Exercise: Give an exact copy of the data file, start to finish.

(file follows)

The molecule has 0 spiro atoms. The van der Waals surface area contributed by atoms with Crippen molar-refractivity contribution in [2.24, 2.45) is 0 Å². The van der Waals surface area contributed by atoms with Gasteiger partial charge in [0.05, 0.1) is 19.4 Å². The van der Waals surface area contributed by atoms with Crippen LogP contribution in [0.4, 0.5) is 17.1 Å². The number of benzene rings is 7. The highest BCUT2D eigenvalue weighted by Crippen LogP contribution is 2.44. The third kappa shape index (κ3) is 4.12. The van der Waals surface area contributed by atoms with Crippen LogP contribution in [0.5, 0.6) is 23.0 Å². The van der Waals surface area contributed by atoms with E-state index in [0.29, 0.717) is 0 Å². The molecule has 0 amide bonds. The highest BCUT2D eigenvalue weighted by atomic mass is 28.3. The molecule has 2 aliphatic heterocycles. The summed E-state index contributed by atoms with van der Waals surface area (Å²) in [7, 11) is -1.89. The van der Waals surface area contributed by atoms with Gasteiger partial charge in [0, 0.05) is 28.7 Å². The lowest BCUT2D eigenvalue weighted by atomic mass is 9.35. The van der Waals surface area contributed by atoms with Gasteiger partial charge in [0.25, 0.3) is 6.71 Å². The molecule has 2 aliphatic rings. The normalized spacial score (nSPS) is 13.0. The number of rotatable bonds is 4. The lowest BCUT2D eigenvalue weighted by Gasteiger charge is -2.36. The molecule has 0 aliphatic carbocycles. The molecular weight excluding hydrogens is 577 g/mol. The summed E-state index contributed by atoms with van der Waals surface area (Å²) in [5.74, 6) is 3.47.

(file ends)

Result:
The molecule has 0 spiro atoms. The van der Waals surface area contributed by atoms with Crippen molar-refractivity contribution in [2.24, 2.45) is 0 Å². The van der Waals surface area contributed by atoms with Gasteiger partial charge in [0.05, 0.1) is 19.4 Å². The van der Waals surface area contributed by atoms with Crippen LogP contribution in [0.4, 0.5) is 17.1 Å². The number of benzene rings is 7. The highest BCUT2D eigenvalue weighted by Crippen LogP contribution is 2.44. The third kappa shape index (κ3) is 4.12. The van der Waals surface area contributed by atoms with Crippen LogP contribution in [0.5, 0.6) is 23.0 Å². The van der Waals surface area contributed by atoms with E-state index in [0.29, 0.717) is 0 Å². The molecule has 0 amide bonds. The highest BCUT2D eigenvalue weighted by atomic mass is 28.3. The molecule has 2 aliphatic heterocycles. The summed E-state index contributed by atoms with van der Waals surface area (Å²) in [7, 11) is -1.89. The van der Waals surface area contributed by atoms with Gasteiger partial charge in [0, 0.05) is 28.7 Å². The lowest BCUT2D eigenvalue weighted by atomic mass is 9.35. The van der Waals surface area contributed by atoms with Gasteiger partial charge in [0.25, 0.3) is 6.71 Å². The molecule has 2 aliphatic rings. The normalized spacial score (nSPS) is 13.0. The number of rotatable bonds is 4. The lowest BCUT2D eigenvalue weighted by Gasteiger charge is -2.36. The molecule has 0 aliphatic carbocycles. The molecular weight excluding hydrogens is 577 g/mol. The summed E-state index contributed by atoms with van der Waals surface area (Å²) in [5.74, 6) is 3.47.